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David Harrow (born 29 June London) is a record producer, DJ, and multimedia artist currently living and working in Los Angeles
In the early 80’s, David Harrow could be found as a fledgling performer around art school, various squats in London and the Warehouse Theatre in East Croydon. It was here that the young keyboardist met poet Anne Clark after one of her performances. The two collaborated on her next album Changing Places and would continue to work together on a number of influential songs that have since been considered milestones of that musical era.
In 1982 David Harrow wrote and produced his first solo album, The Succession. He soon began performing live with Psychic TV, a psychedelic/punk video art and music group. Harrow began touring extensively in Europe performing both as a solo artist and with Anne Clark as well. In 1983 he wrote and produced music for her album Joined Up Writing, and then relocated to Berlin, where he met his lifelong friend Mike Vamp of the Märtini Brös. Harrow produced Vamp's record Desperado, and followed that up in 1984 with another 12" of his own, called No Easy Targets.
In 1985 he released Sufferhead EP with British vocalist Peter Hope and Bite the Hand that Feeds You with singer Pinkie Maclure. His remixes of Anne Clark's tracks "Sleeper in Metropolis" and "Our Darkness" were released in Germany, and Harrow started producing for German music groups LeningradSandwich and Fougorki.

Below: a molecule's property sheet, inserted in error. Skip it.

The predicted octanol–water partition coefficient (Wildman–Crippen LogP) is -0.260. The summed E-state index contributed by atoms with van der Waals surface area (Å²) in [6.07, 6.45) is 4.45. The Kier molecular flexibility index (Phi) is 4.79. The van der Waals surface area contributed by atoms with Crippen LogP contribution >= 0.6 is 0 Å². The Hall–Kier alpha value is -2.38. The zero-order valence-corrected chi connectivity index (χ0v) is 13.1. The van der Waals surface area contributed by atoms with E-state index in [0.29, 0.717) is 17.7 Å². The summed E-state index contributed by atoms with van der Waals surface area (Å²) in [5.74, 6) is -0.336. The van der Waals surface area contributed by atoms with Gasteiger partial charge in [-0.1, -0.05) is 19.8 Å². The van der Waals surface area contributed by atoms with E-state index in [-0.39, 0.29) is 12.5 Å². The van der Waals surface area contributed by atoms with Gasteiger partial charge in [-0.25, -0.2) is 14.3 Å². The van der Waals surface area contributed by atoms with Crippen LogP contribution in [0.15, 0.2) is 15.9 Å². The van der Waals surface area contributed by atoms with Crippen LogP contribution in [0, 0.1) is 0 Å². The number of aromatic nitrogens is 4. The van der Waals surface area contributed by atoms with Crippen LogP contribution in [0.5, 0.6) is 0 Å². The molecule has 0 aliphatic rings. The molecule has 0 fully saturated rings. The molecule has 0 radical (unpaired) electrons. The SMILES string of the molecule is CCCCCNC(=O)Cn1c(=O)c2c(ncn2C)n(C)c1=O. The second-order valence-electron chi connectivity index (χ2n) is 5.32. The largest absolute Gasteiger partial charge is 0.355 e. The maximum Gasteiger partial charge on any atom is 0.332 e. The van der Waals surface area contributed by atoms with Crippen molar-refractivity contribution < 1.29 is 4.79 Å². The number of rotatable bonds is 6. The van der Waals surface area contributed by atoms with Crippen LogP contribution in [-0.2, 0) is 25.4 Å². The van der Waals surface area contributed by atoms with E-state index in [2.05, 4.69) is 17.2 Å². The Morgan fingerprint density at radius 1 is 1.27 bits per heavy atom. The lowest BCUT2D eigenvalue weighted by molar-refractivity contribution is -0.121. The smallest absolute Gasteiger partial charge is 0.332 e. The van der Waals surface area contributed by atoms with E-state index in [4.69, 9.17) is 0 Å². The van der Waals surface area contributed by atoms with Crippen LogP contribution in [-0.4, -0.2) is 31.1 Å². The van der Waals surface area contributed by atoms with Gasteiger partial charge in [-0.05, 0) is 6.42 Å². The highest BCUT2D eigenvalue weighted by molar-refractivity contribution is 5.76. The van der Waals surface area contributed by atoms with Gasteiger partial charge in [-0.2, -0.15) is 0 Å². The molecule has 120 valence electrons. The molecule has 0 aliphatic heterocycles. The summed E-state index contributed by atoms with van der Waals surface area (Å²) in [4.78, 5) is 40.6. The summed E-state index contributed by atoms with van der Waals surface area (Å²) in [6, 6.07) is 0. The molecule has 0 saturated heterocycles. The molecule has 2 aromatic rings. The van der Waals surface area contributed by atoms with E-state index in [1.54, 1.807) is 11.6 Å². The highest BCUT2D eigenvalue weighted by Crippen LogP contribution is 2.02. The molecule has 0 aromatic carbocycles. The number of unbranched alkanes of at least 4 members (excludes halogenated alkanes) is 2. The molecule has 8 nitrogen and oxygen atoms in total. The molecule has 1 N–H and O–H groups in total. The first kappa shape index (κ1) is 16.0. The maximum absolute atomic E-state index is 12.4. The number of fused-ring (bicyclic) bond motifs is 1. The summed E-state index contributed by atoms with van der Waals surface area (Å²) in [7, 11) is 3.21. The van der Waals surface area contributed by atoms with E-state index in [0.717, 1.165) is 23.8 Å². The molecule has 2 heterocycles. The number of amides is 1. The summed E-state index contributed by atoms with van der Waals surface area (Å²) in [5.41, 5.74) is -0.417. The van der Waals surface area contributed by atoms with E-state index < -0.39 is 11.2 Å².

After working for six months in San Francisco at the request of seminal dance label Razormaid, as in-house musician/co-producer for acts such as Debora and Sylvester, then relocating to Holland and began working with Jah Wobble Live and recording their album Without Judgement.
In 1987 it was back to London at the height of the acid house movement, and Harrow recorded his final album with Anne Clark, Hopeless Cases. He began performing with "Rubber" Ron Elliston from Black Britain at acid house events around the UK, including the Shoom at London Bridge and Oranges at the Astoria.
The following year, Harrow started working with ONU as one of the many groups signed to the label, and began touring as ONU Soundsystem along with Barmy Army, African Headcharge, Strange Parcels, Dub Syndicate, Jesse Rae and vocalist Gary Clail. Harrow wrote recorded and co-produced tracks for artists such as Lee "Scratch" Perry, Bim Sherman and Mark Stewart, and performed worldwide with all of the above.
Harrow wrote and co-produced Clail's two big hits, "Human Nature" and "Who Pays the Piper", and in 1989 released Radio Morocco as PULSE8 on Nation Records. In 1990 Harrow remixed Depeche Mode’s "Enjoy the Silence" and Candi Staton’s "You Got the Love" to further critical acclaim.
In 1991, Harrow began working with Andrew Weatherall under the name Bloodsugar; the duo released both remixes (notably of The Orb’s "Toxygene") and original material on Audio Emissions/Sabres of Paradise and secretly under the name Deanne Day (D and A).
Soon Harrow was signed to Weatherall’s label Sabres of Paradise under the moniker Technova, where he released the epic 12" "Tantra," followed by the albums Tantric Steps and Transcience. That same year (1993), he performed a legendary party at the London club Blood Sugar, complete with naked dancers, fire eaters and body modification artists. Harrow also found time to collaborate with performance artist Ron Athey and throughout 1994 was still touring widely with ONU Soundsystem.